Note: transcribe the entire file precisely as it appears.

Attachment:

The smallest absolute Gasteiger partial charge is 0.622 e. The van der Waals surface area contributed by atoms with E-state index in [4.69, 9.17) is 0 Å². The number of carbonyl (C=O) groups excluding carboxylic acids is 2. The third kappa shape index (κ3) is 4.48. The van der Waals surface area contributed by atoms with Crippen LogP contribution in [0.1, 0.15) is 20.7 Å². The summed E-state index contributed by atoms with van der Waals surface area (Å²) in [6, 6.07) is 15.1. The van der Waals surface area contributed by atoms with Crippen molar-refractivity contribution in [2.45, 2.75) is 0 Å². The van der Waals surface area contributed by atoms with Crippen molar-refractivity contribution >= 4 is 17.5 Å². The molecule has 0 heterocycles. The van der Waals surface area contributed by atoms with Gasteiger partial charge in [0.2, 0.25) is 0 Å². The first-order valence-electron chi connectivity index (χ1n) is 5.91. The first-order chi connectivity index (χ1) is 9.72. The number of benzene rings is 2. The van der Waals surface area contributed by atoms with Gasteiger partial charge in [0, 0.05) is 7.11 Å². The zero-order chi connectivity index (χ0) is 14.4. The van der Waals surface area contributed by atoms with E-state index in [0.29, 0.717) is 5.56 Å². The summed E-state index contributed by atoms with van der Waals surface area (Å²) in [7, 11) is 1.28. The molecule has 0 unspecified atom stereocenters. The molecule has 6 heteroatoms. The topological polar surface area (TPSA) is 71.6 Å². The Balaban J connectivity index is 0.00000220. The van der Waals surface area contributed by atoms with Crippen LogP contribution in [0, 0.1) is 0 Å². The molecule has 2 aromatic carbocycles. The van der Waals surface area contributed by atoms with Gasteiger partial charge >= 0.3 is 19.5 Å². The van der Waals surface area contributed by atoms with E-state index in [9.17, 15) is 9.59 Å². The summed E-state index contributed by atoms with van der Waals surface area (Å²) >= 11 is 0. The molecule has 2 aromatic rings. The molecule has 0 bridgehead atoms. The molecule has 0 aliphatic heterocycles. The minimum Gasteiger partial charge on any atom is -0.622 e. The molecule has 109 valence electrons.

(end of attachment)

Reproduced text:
The smallest absolute Gasteiger partial charge is 0.622 e. The van der Waals surface area contributed by atoms with E-state index in [4.69, 9.17) is 0 Å². The number of carbonyl (C=O) groups excluding carboxylic acids is 2. The third kappa shape index (κ3) is 4.48. The van der Waals surface area contributed by atoms with Crippen LogP contribution in [0.1, 0.15) is 20.7 Å². The summed E-state index contributed by atoms with van der Waals surface area (Å²) in [6, 6.07) is 15.1. The van der Waals surface area contributed by atoms with Crippen molar-refractivity contribution in [2.45, 2.75) is 0 Å². The van der Waals surface area contributed by atoms with Crippen molar-refractivity contribution >= 4 is 17.5 Å². The molecule has 0 heterocycles. The van der Waals surface area contributed by atoms with Gasteiger partial charge in [0.2, 0.25) is 0 Å². The first-order valence-electron chi connectivity index (χ1n) is 5.91. The first-order chi connectivity index (χ1) is 9.72. The number of benzene rings is 2. The van der Waals surface area contributed by atoms with Gasteiger partial charge in [0, 0.05) is 7.11 Å². The zero-order chi connectivity index (χ0) is 14.4. The van der Waals surface area contributed by atoms with E-state index in [0.29, 0.717) is 5.56 Å². The summed E-state index contributed by atoms with van der Waals surface area (Å²) in [7, 11) is 1.28. The molecule has 0 unspecified atom stereocenters. The molecule has 6 heteroatoms. The topological polar surface area (TPSA) is 71.6 Å². The Balaban J connectivity index is 0.00000220. The van der Waals surface area contributed by atoms with Crippen LogP contribution in [0, 0.1) is 0 Å². The molecule has 2 aromatic carbocycles. The van der Waals surface area contributed by atoms with Gasteiger partial charge >= 0.3 is 19.5 Å². The van der Waals surface area contributed by atoms with E-state index in [9.17, 15) is 9.59 Å². The summed E-state index contributed by atoms with van der Waals surface area (Å²) >= 11 is 0. The molecule has 2 aromatic rings. The molecule has 0 bridgehead atoms. The molecule has 0 aliphatic heterocycles. The minimum Gasteiger partial charge on any atom is -0.622 e. The molecule has 109 valence electrons.